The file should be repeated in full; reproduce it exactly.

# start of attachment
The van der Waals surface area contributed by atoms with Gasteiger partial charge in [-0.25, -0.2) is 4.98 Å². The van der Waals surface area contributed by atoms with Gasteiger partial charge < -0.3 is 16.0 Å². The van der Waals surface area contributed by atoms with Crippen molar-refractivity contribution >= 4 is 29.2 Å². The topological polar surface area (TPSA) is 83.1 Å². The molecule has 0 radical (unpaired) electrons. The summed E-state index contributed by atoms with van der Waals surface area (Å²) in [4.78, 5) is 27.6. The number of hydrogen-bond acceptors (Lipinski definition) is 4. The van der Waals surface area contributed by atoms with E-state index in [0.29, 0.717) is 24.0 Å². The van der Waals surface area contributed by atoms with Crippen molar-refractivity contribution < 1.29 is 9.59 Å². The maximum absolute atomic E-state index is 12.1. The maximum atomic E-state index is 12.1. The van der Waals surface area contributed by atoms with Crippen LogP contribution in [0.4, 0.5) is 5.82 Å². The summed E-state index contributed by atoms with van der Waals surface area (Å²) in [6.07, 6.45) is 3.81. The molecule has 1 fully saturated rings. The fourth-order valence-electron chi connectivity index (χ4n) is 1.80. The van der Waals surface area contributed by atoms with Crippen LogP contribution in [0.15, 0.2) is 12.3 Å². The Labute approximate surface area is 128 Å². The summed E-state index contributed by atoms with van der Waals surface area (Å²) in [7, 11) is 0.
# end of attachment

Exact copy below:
The van der Waals surface area contributed by atoms with Gasteiger partial charge in [-0.25, -0.2) is 4.98 Å². The van der Waals surface area contributed by atoms with Gasteiger partial charge < -0.3 is 16.0 Å². The van der Waals surface area contributed by atoms with Crippen molar-refractivity contribution >= 4 is 29.2 Å². The topological polar surface area (TPSA) is 83.1 Å². The molecule has 0 radical (unpaired) electrons. The summed E-state index contributed by atoms with van der Waals surface area (Å²) in [4.78, 5) is 27.6. The number of hydrogen-bond acceptors (Lipinski definition) is 4. The van der Waals surface area contributed by atoms with E-state index in [0.29, 0.717) is 24.0 Å². The van der Waals surface area contributed by atoms with Crippen molar-refractivity contribution < 1.29 is 9.59 Å². The maximum absolute atomic E-state index is 12.1. The maximum atomic E-state index is 12.1. The van der Waals surface area contributed by atoms with Crippen LogP contribution in [0.4, 0.5) is 5.82 Å². The summed E-state index contributed by atoms with van der Waals surface area (Å²) in [6.07, 6.45) is 3.81. The molecule has 1 fully saturated rings. The fourth-order valence-electron chi connectivity index (χ4n) is 1.80. The van der Waals surface area contributed by atoms with Crippen LogP contribution in [0.15, 0.2) is 12.3 Å². The Labute approximate surface area is 128 Å². The summed E-state index contributed by atoms with van der Waals surface area (Å²) in [7, 11) is 0.